Slow down gardening in February
February in the Flea Market garden
It’s February in the garden and the soil is usually too wet and cold for much garden digging and planting. Gardeners have found that digging and even stepping on water saturated planting beds compacts the soil and damages the good fungi, called mycorrhizae (from myco meaning fungal and rhiza meaning root). It’s the white web=like matter that you find when digging in the garden sometimes.
Indoor activities like sorting seeds, planning, reading and writing with a hot cup of tea nearby is the thing to do. Psychologists agree that we need the down times between the busy periods of our lives to recharge our batteries and refresh our spirits.
Most effective planning tool: Make a short list of things to do for the next day to get your self going! Most big jobs can be put off for later.
- Take a slow walk in the garden. Stick to paths, though, to avoid squashing the fragile soil in your flower beds. Try thinking up a poem about what you see there.
- If you need to garden, try wintersowing!
- Keep tools and equipment out of the rain and moisture. Shovels and hoes and trowels can stand in a tub of sand with some motor oil added. It knocks off the dirt and prevents rust. Sharpen and oil your garden tools. You can use WD-40 to loosen stuck clippers.
- Browse seed and garden catalogs. Search online if you are not getting these mailed. In no time you’ll be seeing signs of Spring.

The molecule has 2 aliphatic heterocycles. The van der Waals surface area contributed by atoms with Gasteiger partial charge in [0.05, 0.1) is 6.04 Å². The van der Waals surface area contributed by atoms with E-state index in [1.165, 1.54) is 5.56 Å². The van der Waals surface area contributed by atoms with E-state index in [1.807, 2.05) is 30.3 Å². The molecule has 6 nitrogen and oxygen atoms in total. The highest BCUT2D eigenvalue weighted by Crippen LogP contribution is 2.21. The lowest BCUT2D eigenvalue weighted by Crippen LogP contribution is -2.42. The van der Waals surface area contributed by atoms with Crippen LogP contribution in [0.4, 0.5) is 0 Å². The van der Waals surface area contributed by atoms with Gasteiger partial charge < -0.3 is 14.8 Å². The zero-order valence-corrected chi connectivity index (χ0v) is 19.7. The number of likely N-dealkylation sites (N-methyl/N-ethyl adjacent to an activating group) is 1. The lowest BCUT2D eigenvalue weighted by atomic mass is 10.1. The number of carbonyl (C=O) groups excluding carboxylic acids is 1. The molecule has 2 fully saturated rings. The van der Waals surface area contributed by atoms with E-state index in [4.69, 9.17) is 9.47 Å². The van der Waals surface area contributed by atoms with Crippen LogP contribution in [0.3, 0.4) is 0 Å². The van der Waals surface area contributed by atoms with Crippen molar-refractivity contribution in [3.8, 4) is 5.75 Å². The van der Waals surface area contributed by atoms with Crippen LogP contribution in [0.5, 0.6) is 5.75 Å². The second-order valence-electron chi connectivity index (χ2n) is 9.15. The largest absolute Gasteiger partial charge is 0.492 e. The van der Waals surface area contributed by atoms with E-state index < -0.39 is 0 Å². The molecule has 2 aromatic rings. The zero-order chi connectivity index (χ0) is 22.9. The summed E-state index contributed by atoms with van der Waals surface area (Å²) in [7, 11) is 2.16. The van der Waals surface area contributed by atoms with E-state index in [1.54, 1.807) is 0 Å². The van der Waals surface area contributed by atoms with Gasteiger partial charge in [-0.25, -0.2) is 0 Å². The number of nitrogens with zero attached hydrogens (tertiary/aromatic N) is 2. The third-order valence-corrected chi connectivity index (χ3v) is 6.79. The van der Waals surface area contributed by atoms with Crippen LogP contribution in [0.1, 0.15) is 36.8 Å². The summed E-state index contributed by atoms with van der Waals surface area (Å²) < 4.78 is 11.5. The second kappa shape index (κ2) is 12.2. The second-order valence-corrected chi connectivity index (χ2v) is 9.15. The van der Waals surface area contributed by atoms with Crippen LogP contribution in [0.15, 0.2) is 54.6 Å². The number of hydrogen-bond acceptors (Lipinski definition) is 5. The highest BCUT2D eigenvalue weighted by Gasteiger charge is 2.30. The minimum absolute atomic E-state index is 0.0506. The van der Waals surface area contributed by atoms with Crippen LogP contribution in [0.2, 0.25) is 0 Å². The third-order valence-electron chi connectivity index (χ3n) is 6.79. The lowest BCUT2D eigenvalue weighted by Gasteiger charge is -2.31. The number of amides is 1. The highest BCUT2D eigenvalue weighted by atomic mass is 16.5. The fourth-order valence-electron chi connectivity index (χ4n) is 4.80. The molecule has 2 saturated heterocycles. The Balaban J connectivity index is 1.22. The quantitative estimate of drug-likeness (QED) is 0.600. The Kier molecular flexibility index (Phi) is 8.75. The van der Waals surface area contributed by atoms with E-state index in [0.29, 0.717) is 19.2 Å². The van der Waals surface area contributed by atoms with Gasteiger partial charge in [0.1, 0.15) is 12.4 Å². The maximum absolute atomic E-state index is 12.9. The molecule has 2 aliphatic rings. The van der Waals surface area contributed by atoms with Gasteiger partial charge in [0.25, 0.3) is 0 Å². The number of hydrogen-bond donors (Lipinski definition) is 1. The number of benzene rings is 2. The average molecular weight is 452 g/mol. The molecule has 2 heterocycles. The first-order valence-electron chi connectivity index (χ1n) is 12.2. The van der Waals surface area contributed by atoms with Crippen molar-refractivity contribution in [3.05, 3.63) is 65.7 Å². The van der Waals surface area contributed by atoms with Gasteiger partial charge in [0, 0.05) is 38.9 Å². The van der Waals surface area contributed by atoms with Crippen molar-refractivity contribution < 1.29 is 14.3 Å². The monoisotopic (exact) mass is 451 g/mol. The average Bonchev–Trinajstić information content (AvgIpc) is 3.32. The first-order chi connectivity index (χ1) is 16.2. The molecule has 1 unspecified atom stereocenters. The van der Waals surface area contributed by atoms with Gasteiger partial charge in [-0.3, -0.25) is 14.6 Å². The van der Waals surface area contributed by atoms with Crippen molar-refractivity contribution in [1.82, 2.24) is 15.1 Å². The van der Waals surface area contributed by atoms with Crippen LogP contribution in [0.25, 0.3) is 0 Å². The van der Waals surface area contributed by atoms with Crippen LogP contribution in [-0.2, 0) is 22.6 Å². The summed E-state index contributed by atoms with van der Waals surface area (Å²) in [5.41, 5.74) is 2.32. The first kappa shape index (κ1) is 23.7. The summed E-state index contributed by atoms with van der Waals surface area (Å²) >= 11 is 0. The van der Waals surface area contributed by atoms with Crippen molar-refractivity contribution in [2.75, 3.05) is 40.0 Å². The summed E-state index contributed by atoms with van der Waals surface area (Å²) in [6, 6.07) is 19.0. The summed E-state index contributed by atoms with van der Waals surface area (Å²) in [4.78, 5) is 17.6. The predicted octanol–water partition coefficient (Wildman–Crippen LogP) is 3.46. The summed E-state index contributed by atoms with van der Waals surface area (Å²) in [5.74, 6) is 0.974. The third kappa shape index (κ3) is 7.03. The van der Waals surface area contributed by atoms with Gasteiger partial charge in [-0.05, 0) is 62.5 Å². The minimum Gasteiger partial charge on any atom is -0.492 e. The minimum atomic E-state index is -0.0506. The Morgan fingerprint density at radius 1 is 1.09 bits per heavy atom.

Reading gardening, design, and landscaping books. Amazon used books are very low cost and shipping is about $4.00 a book. Our favorite Flea Market Gardening books are all listed by topic in our “FMG Shop page” called “Let’s Shop!” These are the ones we’ve mentioned on our page or that you have suggested!
- Planning garden improvements for the coming year with a friend or spouse. A pile of rocks plus a friend can make a Spring rock garden!
- Weed the winter garden. Bring a garden fork or cultivator with you on your walks.
- On sunny days, wrap up and find a sunbeam to sit in. It works for cats and it will work for you!
- Keep a journal of plants in your flower beds. Plan what plants need to be moved this Spring.
- Protect tender plants from frosts by pulling them under the house eaves or in the shed or garage.
- Continue to feed hungry birds.
Prune flowering and fruiting trees and shrubs when you see the buds swell. Bring flowering branches inside and put them in a vase. They’ll bloom! I can’t tell you how magical these blooms can be in mid-Winter!